What Fear can Teach Us


Photo courtesy of : U.S. National Archives

Today, I listened to a Ted Talk by Karen Thompson Walker where she discussed the unconventional topic that our fears are shaped like stories.  She talks about how certain people have overactive imaginations… but what does this teach us about similarities between fear and the construct of story?

Our fears and our stories have similar construction.  They have characters, suspense and visuals.  In our fears, the main character is usually ourselves.  Our fears focus on question- what will happen next?  It’s just sometimes in an extreme way.  A story also involves some relation to time.  Humans are the only animals that do this- we project ourselves forward in time.  So when we fear something, we are usually moving into a forward moment.  Fears also show us how one specific event can effect all other events as in a complex narrative.

We should think of ourselves as the authors of our stories- but we should read our fears as well.  She also discusses the idea of productive paranoia.  This is when people who might fear something are actually able to translate that fear into action.  And sometimes our fears can even predict the future.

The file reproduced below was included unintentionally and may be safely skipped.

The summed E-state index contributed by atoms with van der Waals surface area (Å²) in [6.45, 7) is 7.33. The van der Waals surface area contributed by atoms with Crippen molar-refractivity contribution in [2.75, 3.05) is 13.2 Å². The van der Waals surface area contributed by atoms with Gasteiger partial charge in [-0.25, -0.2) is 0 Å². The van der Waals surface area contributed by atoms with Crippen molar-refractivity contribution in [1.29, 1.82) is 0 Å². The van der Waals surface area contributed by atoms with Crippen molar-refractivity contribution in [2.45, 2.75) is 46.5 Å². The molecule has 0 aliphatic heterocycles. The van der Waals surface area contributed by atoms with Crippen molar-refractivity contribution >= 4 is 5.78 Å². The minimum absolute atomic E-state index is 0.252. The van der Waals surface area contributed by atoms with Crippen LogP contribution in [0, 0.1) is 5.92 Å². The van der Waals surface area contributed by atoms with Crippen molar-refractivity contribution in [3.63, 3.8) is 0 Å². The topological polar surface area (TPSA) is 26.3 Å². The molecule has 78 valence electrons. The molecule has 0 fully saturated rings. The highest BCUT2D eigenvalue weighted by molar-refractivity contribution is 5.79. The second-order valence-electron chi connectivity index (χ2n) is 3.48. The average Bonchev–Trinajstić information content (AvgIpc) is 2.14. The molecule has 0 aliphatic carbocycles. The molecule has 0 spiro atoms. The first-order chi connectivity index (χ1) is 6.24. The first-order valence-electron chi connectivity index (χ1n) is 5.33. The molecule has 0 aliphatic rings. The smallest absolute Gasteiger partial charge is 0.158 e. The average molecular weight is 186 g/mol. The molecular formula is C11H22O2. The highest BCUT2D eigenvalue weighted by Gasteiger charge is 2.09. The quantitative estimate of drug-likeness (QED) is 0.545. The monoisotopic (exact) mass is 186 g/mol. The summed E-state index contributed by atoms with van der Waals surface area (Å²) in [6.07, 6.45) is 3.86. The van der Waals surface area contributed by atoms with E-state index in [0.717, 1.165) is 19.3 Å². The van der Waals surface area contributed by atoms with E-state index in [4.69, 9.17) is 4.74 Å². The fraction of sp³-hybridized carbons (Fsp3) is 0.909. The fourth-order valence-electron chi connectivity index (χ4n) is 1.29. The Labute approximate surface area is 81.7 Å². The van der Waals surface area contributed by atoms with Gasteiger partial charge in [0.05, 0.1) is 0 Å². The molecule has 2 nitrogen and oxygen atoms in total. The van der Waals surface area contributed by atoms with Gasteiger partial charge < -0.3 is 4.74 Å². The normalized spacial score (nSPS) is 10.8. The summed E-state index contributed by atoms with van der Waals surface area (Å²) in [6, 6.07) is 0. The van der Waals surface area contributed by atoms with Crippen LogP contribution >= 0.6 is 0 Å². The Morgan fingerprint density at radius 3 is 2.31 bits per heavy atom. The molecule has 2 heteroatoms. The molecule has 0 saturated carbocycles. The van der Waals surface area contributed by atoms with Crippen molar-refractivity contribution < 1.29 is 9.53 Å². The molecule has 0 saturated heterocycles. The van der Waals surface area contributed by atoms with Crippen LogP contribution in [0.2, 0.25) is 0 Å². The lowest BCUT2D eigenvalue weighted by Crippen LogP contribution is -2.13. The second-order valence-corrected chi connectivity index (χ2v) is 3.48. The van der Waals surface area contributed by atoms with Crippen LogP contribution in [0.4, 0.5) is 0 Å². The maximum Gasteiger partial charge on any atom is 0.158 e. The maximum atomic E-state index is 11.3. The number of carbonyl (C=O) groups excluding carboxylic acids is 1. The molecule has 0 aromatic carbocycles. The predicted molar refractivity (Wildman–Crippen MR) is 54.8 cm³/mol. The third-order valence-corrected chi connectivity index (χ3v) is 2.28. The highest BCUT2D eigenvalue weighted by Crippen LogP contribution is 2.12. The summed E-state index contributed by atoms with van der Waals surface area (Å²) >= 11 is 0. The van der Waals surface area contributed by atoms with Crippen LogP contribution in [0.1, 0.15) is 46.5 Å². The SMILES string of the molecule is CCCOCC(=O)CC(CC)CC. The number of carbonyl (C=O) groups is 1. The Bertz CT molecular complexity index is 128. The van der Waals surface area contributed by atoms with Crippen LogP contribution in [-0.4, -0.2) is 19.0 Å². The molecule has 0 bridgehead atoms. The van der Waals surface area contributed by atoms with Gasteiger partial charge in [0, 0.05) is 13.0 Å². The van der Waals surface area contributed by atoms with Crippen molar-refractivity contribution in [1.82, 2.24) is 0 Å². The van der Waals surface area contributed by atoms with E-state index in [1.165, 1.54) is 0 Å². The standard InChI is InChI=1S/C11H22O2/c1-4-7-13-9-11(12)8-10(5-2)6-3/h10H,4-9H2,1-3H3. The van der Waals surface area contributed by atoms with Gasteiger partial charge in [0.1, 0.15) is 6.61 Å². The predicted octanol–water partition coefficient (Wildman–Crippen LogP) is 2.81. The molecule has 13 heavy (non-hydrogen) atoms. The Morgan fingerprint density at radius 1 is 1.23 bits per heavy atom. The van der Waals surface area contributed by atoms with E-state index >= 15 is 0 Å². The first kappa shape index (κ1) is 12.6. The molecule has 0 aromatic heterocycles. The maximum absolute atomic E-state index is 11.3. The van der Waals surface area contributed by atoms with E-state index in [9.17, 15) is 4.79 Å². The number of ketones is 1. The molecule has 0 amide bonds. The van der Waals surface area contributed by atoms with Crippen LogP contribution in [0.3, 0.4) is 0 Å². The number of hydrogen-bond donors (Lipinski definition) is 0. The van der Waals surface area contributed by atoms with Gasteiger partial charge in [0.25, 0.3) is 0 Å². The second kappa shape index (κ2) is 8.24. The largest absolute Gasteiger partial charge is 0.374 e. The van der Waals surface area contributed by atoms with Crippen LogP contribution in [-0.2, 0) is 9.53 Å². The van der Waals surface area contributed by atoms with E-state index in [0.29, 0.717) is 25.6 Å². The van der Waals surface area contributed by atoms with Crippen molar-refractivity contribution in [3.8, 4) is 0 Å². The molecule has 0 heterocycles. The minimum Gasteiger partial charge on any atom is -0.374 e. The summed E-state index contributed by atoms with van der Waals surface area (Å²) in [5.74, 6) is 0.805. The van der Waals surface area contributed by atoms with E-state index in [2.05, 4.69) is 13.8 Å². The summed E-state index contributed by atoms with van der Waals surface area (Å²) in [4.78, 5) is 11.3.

She also talks about what makes a good reader.  A good reader is both artistic and passionate, getting caught up in the story, but also possesses a coolness of judgment like a scientist.  We must have this ability to be overcome with emotion but have a sense of discernment about our minds.

I had never really thought about this concept that fears are like stories.  They are always circling and interwoven within some frightening story with many or few characters in our minds.  The story then can also be unraveled and changed in its course of direction then.  This can help us when we begin to get sucked into the undertow and succumb to our fears.

To hear the talk in its entirety, check it out here: http://www.ted.com/talks/karen_thompson_walker_what_fear_can_teach_us.html

Have a great tuesday 🙂


Karen Thompson Walker


Leave a Reply

Fill in your details below or click an icon to log in:

WordPress.com Logo

You are commenting using your WordPress.com account. Log Out /  Change )

Twitter picture

You are commenting using your Twitter account. Log Out /  Change )

Facebook photo

You are commenting using your Facebook account. Log Out /  Change )

Connecting to %s